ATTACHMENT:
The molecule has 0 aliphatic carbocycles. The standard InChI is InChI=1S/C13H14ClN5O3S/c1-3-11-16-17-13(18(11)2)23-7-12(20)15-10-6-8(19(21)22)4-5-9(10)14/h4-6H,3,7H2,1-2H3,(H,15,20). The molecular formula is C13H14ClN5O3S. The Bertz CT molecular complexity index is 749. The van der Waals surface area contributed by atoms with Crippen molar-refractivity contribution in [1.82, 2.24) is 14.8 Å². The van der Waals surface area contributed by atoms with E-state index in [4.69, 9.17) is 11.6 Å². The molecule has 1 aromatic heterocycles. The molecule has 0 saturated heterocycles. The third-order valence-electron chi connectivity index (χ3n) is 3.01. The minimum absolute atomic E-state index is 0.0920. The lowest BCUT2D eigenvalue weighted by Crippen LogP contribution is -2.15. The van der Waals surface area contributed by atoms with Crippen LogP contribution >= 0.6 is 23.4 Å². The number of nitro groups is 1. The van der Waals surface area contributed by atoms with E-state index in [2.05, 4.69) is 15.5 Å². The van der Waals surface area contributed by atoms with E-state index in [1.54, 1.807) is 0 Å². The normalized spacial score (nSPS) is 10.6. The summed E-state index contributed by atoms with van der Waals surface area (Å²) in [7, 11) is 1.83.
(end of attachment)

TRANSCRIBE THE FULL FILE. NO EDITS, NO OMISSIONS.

The molecule has 0 aliphatic carbocycles. The standard InChI is InChI=1S/C13H14ClN5O3S/c1-3-11-16-17-13(18(11)2)23-7-12(20)15-10-6-8(19(21)22)4-5-9(10)14/h4-6H,3,7H2,1-2H3,(H,15,20). The molecular formula is C13H14ClN5O3S. The Bertz CT molecular complexity index is 749. The van der Waals surface area contributed by atoms with Crippen molar-refractivity contribution in [1.82, 2.24) is 14.8 Å². The van der Waals surface area contributed by atoms with E-state index in [4.69, 9.17) is 11.6 Å². The molecule has 1 aromatic heterocycles. The molecule has 0 saturated heterocycles. The third-order valence-electron chi connectivity index (χ3n) is 3.01. The minimum absolute atomic E-state index is 0.0920. The lowest BCUT2D eigenvalue weighted by Crippen LogP contribution is -2.15. The van der Waals surface area contributed by atoms with Crippen LogP contribution >= 0.6 is 23.4 Å². The number of nitro groups is 1. The van der Waals surface area contributed by atoms with E-state index in [2.05, 4.69) is 15.5 Å². The van der Waals surface area contributed by atoms with E-state index in [1.54, 1.807) is 0 Å². The normalized spacial score (nSPS) is 10.6. The summed E-state index contributed by atoms with van der Waals surface area (Å²) in [7, 11) is 1.83.